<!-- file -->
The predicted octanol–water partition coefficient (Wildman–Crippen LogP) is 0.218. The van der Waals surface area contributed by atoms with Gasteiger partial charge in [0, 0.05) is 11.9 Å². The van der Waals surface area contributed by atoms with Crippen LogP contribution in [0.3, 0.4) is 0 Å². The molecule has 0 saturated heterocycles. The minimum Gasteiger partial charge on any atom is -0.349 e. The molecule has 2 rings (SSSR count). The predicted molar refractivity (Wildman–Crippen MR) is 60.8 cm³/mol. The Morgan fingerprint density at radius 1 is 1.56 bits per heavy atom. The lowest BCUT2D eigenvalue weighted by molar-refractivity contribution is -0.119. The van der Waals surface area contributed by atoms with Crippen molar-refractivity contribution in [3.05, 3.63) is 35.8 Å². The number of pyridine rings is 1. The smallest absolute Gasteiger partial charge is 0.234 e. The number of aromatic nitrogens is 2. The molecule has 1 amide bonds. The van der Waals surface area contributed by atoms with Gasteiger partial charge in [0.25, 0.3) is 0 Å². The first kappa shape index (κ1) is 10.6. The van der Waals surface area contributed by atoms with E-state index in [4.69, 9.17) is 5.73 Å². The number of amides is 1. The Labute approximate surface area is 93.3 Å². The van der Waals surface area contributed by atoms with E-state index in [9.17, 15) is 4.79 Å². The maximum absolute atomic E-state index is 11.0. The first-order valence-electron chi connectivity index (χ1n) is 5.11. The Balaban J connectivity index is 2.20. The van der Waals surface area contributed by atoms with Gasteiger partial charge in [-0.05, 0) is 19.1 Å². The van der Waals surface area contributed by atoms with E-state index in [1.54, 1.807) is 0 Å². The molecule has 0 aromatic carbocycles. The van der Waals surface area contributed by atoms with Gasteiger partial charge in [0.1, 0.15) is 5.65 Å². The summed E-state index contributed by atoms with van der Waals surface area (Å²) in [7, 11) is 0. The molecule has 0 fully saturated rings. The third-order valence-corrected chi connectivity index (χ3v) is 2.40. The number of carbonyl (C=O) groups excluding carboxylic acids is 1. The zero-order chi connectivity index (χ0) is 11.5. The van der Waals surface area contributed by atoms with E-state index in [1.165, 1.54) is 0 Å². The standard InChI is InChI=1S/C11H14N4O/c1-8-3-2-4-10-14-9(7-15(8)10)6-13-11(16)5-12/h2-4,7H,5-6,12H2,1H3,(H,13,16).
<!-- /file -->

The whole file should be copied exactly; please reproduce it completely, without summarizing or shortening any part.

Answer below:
The predicted octanol–water partition coefficient (Wildman–Crippen LogP) is 0.218. The van der Waals surface area contributed by atoms with Gasteiger partial charge in [0, 0.05) is 11.9 Å². The van der Waals surface area contributed by atoms with Crippen LogP contribution in [0.3, 0.4) is 0 Å². The molecule has 0 saturated heterocycles. The minimum Gasteiger partial charge on any atom is -0.349 e. The molecule has 2 rings (SSSR count). The predicted molar refractivity (Wildman–Crippen MR) is 60.8 cm³/mol. The Morgan fingerprint density at radius 1 is 1.56 bits per heavy atom. The lowest BCUT2D eigenvalue weighted by molar-refractivity contribution is -0.119. The van der Waals surface area contributed by atoms with Crippen molar-refractivity contribution in [3.05, 3.63) is 35.8 Å². The number of pyridine rings is 1. The smallest absolute Gasteiger partial charge is 0.234 e. The number of aromatic nitrogens is 2. The molecule has 1 amide bonds. The van der Waals surface area contributed by atoms with Gasteiger partial charge in [0.25, 0.3) is 0 Å². The first kappa shape index (κ1) is 10.6. The van der Waals surface area contributed by atoms with E-state index in [4.69, 9.17) is 5.73 Å². The number of amides is 1. The Labute approximate surface area is 93.3 Å². The van der Waals surface area contributed by atoms with E-state index in [9.17, 15) is 4.79 Å². The maximum absolute atomic E-state index is 11.0. The first-order valence-electron chi connectivity index (χ1n) is 5.11. The Balaban J connectivity index is 2.20. The van der Waals surface area contributed by atoms with Gasteiger partial charge in [-0.05, 0) is 19.1 Å². The van der Waals surface area contributed by atoms with E-state index in [1.54, 1.807) is 0 Å². The molecule has 0 aromatic carbocycles. The van der Waals surface area contributed by atoms with Gasteiger partial charge in [0.1, 0.15) is 5.65 Å². The summed E-state index contributed by atoms with van der Waals surface area (Å²) in [7, 11) is 0. The molecule has 0 fully saturated rings. The third-order valence-corrected chi connectivity index (χ3v) is 2.40. The number of carbonyl (C=O) groups excluding carboxylic acids is 1. The zero-order chi connectivity index (χ0) is 11.5. The van der Waals surface area contributed by atoms with E-state index in [1.165, 1.54) is 0 Å². The standard InChI is InChI=1S/C11H14N4O/c1-8-3-2-4-10-14-9(7-15(8)10)6-13-11(16)5-12/h2-4,7H,5-6,12H2,1H3,(H,13,16).